How did gold react to the minutes? Not very much. I mean, it’s true that gold sank on Wednesday, but the plunge happened before the publication was released, and the move was huge. As the chart below shows, the London price of the yellow metal slid from $1,808 on Monday to $1,772 on Tuesday and about $1,754 the next day (gold futures declined even further to about $1,740).



What happened? Well, the first thing that contributed to the decline in gold prices was the dollar’s strength. As the chart below shows, the euro dropped to its lowest value against the greenback since 2002, and the price of gold plunged along with the euro.



Second, contrary to consumers, financial markets have recently become less worried about inflation. As the chart below shows, market-based inflation expectations have receded in the last few weeks.



Implications for Gold

What does it all mean for the gold market? Well, the trend is clear. Gold is going down. It’s been very resilient this year, outperforming equities and cryptocurrencies, but it seems that it’s finally given up in the face of the hawkish Fed, rising real interest rates, and strengthening of the US dollar.

There are two possible scenarios for gold. The first one is that gold will go through a correction similar to that seen in 2012. This is a more bearish case. The second is that gold is going down because of the widespread sell-off in assets. People are worried about the recession and are selling everything. In both cases, the price of gold is likely to go down before it goes up again. However, the second, recessionary scenario, is more bullish for gold, as downward price movement would be shorter. For me, given that a recession is probably coming, the second narrative is more convincing, but we’ll see. One thing is certain: gold will likely continue to fall in the near future, at least until the next economic crisis occurs and the Fed reverses its stance.

Thank you.

If you enjoyed the above analysis and would you like to know more about the gold ETFs and their impact on gold price, we invite you to read the April Market Overview report. If you're interested in the detailed price analysis and price projections with targets, we invite you to sign up for our Gold & Silver Trading Alerts . If you're not ready to subscribe at this time, we invite you to sign up for our gold newsletter and stay up-to-date with our latest free articles. It's free and you can unsubscribe anytime.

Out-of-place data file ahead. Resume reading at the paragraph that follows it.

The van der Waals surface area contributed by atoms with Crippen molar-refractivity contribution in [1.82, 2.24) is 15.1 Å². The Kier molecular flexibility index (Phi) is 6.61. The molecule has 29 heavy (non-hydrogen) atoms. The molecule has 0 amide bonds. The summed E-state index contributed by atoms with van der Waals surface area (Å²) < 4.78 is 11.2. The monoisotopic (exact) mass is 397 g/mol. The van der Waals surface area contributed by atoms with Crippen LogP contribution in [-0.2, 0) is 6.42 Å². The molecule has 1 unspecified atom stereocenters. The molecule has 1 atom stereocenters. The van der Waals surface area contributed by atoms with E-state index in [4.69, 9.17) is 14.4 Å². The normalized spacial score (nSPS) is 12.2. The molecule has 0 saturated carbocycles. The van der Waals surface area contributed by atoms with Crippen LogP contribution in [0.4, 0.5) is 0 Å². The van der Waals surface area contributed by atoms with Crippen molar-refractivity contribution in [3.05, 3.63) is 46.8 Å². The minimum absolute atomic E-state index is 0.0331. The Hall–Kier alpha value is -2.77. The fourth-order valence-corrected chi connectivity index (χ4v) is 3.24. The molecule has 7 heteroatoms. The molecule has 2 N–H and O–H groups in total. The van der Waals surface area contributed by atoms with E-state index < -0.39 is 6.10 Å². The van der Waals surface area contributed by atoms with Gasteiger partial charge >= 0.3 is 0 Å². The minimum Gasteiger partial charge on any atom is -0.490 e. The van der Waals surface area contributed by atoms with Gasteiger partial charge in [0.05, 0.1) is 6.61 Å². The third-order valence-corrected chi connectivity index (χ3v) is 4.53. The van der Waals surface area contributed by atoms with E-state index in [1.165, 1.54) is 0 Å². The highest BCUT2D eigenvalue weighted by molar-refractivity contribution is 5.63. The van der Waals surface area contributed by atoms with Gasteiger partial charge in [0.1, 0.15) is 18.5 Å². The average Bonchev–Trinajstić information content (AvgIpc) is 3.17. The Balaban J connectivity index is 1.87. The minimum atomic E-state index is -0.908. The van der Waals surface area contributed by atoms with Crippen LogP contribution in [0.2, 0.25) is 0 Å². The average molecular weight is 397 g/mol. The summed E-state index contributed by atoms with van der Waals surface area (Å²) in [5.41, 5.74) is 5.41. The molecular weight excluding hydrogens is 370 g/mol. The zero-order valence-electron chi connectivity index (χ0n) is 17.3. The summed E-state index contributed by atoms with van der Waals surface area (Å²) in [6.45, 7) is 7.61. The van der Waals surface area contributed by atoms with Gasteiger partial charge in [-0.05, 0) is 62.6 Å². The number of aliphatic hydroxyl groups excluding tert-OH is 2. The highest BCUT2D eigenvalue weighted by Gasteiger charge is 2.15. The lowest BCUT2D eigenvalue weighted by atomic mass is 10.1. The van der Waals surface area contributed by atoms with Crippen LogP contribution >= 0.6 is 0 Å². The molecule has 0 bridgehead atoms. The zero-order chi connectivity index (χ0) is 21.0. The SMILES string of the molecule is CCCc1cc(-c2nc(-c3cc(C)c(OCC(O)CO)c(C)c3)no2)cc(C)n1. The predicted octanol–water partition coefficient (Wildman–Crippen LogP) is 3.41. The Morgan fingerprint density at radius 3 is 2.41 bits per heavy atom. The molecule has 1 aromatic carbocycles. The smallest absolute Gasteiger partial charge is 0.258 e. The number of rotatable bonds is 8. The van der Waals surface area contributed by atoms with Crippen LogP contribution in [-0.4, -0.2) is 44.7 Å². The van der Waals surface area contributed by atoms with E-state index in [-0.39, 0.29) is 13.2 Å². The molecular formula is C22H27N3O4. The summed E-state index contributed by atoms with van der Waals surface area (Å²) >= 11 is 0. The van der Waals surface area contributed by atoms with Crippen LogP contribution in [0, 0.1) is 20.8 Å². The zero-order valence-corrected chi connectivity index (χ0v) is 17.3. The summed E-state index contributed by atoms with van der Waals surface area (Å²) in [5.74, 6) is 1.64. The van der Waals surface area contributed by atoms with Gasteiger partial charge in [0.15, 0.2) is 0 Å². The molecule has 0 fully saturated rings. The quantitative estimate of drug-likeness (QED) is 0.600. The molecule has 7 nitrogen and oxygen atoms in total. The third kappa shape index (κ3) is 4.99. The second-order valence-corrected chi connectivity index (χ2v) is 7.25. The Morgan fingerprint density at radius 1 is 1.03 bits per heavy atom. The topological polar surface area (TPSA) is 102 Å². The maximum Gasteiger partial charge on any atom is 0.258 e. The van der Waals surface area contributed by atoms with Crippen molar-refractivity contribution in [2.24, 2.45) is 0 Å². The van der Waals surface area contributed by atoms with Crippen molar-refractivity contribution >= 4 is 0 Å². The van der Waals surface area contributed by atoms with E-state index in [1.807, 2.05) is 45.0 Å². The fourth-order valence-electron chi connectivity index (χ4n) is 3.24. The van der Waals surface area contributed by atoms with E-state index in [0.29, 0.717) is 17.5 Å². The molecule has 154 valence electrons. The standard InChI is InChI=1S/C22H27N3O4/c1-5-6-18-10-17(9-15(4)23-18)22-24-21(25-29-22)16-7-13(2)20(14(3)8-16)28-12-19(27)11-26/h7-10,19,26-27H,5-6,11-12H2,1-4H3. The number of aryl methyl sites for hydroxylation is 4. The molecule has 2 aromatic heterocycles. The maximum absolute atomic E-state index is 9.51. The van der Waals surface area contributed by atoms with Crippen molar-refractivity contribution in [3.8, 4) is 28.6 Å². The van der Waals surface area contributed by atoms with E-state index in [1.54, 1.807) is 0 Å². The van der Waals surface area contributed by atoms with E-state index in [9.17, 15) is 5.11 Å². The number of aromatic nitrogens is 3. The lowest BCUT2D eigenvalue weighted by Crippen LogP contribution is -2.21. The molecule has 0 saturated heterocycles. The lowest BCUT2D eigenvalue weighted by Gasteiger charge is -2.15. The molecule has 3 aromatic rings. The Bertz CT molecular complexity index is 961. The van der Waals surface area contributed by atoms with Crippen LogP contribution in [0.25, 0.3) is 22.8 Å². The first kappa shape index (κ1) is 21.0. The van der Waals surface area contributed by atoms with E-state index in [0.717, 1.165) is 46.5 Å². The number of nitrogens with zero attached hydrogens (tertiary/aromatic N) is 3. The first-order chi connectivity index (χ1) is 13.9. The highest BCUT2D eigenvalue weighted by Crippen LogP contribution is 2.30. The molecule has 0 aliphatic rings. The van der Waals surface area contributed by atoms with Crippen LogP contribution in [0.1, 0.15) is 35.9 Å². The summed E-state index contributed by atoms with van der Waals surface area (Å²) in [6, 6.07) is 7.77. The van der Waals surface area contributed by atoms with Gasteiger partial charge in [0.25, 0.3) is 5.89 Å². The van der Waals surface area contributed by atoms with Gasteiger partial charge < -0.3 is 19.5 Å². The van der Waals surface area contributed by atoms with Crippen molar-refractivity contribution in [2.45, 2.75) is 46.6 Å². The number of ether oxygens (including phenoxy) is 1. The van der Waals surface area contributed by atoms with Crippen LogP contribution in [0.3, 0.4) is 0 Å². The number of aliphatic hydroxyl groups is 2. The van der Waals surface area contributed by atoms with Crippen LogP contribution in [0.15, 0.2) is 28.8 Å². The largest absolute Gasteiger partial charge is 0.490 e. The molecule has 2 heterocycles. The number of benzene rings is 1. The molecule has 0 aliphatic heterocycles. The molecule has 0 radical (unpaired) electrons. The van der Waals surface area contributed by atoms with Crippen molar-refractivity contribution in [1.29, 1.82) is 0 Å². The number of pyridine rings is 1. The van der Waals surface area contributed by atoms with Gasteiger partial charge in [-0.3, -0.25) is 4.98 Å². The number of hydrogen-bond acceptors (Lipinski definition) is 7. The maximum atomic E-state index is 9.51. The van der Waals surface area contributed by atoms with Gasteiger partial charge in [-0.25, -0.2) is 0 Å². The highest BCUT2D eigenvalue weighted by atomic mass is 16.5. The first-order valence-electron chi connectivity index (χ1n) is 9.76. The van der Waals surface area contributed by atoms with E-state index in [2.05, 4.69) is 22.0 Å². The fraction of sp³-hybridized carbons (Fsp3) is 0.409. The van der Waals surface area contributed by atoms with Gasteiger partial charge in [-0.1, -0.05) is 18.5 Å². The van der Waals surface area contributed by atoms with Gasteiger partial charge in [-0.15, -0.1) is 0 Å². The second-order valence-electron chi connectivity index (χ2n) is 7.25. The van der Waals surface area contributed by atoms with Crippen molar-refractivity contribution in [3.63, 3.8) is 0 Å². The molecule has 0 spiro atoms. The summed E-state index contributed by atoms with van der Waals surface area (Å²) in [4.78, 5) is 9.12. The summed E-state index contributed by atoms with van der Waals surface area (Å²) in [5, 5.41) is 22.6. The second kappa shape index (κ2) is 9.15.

Arkadiusz Sieron

Sunshine Profits‘ Market Overview Editor

Disclaimer

All essays, research and information found above represent analyses and opinions of Przemyslaw Radomski, CFA and Sunshine Profits' associates only. As such, it may prove wrong and be a subject to change without notice. Opinions and analyses were based on data available to authors of respective essays at the time of writing. Although the information provided above is based on careful research and sources that are believed to be accurate, Przemyslaw Radomski, CFA and his associates do not guarantee the accuracy or thoroughness of the data or information reported. The opinions published above are neither an offer nor a recommendation to purchase or sell any securities. Mr. Radomski is not a Registered Securities Advisor. By reading Przemyslaw Radomski's, CFA reports you fully agree that he will not be held responsible or liable for any decisions you make regarding any information provided in these reports. Investing, trading and speculation in any financial markets may involve high risk of loss. Przemyslaw Radomski, CFA, Sunshine Profits' employees and affiliates as well as members of their families may have a short or long position in any securities, including those mentioned in any of the reports or essays, and may make additional purchases and/or sales of those securities without notice.